In taking this concept of freedom and applying it to the corollaries in Part I, I am confident that there are no incongruities. People should have control over their bodies, but that freedom must include taking responsibility for the decisions they make. People should be able to have sex free from outside constraints, but that doesn’t mean that people should not exercise constraints individually on their sexual practice. Politically, we’re tempted to examine the idea of reproductive rights simply through the lens of negative liberty. What rules, constraints, limitations are proper to impose on what people can do when left to themselves? This question often frames the discussion of human rights (and, especially, reproductive rights). It seems like looking at the question of human rights in light the obligations implicit in the paradigm of positive liberty seems, at best, an ineffectual philosophical undertaking without any practical value. Yet, I cannot escape the thought that a consideration of human rights from the point of view that freedom must include a positive element of control would help to bring about some compromise to a contentious abortion debate.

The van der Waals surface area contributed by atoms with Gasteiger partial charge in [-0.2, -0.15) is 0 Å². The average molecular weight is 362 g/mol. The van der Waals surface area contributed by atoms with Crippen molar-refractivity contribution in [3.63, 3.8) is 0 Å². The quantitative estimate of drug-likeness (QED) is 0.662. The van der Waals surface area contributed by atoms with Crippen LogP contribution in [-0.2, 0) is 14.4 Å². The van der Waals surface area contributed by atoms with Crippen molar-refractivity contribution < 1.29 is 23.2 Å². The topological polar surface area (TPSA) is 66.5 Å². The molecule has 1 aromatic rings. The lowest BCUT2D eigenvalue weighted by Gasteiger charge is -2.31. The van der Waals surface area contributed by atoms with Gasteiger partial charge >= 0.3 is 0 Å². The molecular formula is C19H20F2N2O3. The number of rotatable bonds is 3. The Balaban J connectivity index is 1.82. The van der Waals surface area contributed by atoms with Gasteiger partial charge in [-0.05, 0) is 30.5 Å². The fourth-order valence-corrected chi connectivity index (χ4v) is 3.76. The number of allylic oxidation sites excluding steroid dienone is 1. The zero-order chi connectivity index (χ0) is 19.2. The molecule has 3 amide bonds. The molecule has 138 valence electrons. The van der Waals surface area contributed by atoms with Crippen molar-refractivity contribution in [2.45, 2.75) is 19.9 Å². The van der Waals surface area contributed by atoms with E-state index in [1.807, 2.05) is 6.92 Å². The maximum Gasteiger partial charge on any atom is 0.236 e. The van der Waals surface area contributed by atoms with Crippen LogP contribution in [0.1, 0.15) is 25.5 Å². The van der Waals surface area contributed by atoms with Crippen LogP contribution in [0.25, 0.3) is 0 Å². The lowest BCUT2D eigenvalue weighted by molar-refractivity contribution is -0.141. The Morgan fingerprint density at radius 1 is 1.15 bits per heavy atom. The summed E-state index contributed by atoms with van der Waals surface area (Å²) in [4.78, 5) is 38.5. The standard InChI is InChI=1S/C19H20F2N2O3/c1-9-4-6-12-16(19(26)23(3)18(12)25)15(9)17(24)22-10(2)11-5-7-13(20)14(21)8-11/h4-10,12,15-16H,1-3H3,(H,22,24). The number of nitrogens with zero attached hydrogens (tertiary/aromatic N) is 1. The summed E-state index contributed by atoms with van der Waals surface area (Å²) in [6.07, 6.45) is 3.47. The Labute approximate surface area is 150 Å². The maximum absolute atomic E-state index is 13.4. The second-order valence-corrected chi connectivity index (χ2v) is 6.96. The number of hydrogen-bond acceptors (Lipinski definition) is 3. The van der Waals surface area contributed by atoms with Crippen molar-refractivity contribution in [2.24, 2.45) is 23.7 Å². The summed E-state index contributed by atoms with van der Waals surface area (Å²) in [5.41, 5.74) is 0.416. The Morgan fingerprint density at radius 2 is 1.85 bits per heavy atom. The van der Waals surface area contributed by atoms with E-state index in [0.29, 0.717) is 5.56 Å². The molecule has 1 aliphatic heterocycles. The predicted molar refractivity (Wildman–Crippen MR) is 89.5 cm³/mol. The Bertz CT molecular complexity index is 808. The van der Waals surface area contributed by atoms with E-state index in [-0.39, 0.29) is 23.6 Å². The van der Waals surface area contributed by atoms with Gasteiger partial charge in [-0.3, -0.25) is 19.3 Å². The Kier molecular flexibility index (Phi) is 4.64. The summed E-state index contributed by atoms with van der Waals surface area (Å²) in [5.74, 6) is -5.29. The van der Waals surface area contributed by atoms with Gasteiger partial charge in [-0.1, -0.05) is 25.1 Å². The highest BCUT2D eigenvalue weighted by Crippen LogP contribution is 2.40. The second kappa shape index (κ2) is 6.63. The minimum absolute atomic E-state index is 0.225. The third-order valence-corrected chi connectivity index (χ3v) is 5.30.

I’m going to explore that more in the next post.

What do you think? Should freedom come with obligation, or does freedom equate to license without restriction? Is MacCallum’s concept of freedom flawed? As always, your respectful thoughts are welcomed.

Friday, March 12, 2010


Long day, made more so by a stuffy nose and residual chiropractic pain. Must train, though. Then bed. More tomorrow. Sorry!

Wednesday, March 10, 2010

A longer post, delayed...

I made the announcement over at Kizz’ blog that I would be adding to the discussion on reproductive rights today, but I just haven’t had the chance to finish the post. It doesn’t help that today was a long day at work for me, and that I’m fighting a stuffy head (thanks to the several of my students and children for giving me your runny noses!)

I’ll try to work more on it tonight, and post it tomorrow.